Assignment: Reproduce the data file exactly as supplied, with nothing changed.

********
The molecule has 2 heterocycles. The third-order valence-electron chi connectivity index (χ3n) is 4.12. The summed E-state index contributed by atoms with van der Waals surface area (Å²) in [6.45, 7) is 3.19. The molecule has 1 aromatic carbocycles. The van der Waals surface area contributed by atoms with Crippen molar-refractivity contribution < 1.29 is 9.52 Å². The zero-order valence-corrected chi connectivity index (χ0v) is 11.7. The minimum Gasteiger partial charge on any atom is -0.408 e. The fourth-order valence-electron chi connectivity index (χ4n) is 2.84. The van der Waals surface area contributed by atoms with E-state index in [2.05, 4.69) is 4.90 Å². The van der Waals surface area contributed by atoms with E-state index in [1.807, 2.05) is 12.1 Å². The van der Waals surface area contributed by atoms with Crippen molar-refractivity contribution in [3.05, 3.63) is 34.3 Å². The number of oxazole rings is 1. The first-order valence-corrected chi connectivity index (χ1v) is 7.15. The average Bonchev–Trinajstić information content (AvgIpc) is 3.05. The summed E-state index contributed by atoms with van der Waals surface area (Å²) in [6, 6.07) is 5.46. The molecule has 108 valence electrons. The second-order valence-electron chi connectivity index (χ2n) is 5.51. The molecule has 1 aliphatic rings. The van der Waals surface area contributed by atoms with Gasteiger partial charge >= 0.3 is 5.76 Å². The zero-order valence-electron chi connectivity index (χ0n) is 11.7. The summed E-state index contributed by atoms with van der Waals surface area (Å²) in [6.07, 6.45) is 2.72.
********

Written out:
The molecule has 2 heterocycles. The third-order valence-electron chi connectivity index (χ3n) is 4.12. The summed E-state index contributed by atoms with van der Waals surface area (Å²) in [6.45, 7) is 3.19. The molecule has 1 aromatic carbocycles. The van der Waals surface area contributed by atoms with Crippen molar-refractivity contribution < 1.29 is 9.52 Å². The zero-order valence-corrected chi connectivity index (χ0v) is 11.7. The minimum Gasteiger partial charge on any atom is -0.408 e. The fourth-order valence-electron chi connectivity index (χ4n) is 2.84. The van der Waals surface area contributed by atoms with E-state index in [2.05, 4.69) is 4.90 Å². The van der Waals surface area contributed by atoms with E-state index in [1.807, 2.05) is 12.1 Å². The van der Waals surface area contributed by atoms with Crippen molar-refractivity contribution in [3.05, 3.63) is 34.3 Å². The number of oxazole rings is 1. The first-order valence-corrected chi connectivity index (χ1v) is 7.15. The average Bonchev–Trinajstić information content (AvgIpc) is 3.05. The summed E-state index contributed by atoms with van der Waals surface area (Å²) in [6, 6.07) is 5.46. The molecule has 108 valence electrons. The second-order valence-electron chi connectivity index (χ2n) is 5.51. The molecule has 1 aliphatic rings. The van der Waals surface area contributed by atoms with Gasteiger partial charge >= 0.3 is 5.76 Å². The zero-order valence-electron chi connectivity index (χ0n) is 11.7. The summed E-state index contributed by atoms with van der Waals surface area (Å²) in [6.07, 6.45) is 2.72.